Small people climbing beneath crumpled sheets;
Weetbix laden accounts; wriggly bottoms on seats;
Squinting through golden rays, hanging washed clothes;
Coffee meetings, meaningful ideas to propose;
The rushed overdue email, work to oversee;
A kiss required for a barely scraped knee;
Sandpits squeals and castles created;
Kitchen madness as dinner’s anticipated;
Bath bubbles, minty breath, stories by shadowy light;
Warm chats with friends, a summer night;
It corners me, demands me, tempts my doubting
Awake or asleep, it stays close; shouting
This noisy otherworld:
despite my efforts to turn away
Follows me, instep, along my way;
Or instead: (with a sad sigh of dismay)
Is it I who follows day-to-day?
This noise reaches the depths of longing
With the addiction of false belonging
Not with pain, or force, or attraction
But with this powerful Drug of Distraction.
This new currency that
With the full force of a half-lived half-numbed, ‘connected’ life.
Of instagrammable beauty, impatient emails and Must Watch series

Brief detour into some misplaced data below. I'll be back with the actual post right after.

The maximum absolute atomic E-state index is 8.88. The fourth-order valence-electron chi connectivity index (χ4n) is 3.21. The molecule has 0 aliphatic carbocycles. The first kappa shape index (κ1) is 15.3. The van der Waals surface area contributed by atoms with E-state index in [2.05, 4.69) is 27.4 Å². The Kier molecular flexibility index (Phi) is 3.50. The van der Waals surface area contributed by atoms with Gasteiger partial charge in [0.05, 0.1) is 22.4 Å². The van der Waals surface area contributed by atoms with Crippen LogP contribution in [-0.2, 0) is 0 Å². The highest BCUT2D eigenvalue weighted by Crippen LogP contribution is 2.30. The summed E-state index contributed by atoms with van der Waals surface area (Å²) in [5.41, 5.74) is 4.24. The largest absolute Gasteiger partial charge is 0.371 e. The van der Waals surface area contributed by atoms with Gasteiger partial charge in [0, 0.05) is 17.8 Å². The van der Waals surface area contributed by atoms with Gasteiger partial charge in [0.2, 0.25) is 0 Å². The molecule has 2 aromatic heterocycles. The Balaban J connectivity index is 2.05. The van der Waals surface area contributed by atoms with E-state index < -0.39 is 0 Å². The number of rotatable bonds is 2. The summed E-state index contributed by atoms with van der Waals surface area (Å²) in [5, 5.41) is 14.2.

Of trending tweets, social echo chambers, unlimited knowledge and theories;
ever so silently
earth and heavens’ take-your-breath-away moments on offer
Are replaced with a neatly packaged dopamine hit…
From your phone.
*A little bit of background:
I have been reflecting lately on my own addiction to technology, and have been listening to some powerful podcasts on the effects of this constant distraction to the human spirit. I remember a time where I could happily ponder or write or read for hours without a thought to technology. But gradually, it feels as if my very ability to be present to myself and whatever is happening around me – to enjoy a moment in time, a lazy read, a slice of solitude, a magnificent sunset, a connection with another – is slowly eroding. I feel a twinge often, to record and share, rather than savour, and it makes me tired. In his book Digital Minimalism, Cal Newport writes that ‘Simply put, humans are not wired to be constantly wired’, and I find myself nodding aggressively in agreeance with this. Watching my children, who are growing up in an era where digital connection distraction is the norm, is driving me to learn to model a life that is cautiously balanced, full of tangible face-to-face connection, and brimming with the gift of presence to each other and the world around us. I wrote this poem as a reminder; a warning to myself when I feel the temptation to ‘check out’ of the beautiful ordinariness of real life to “connect” with this noisy but often pointless other world.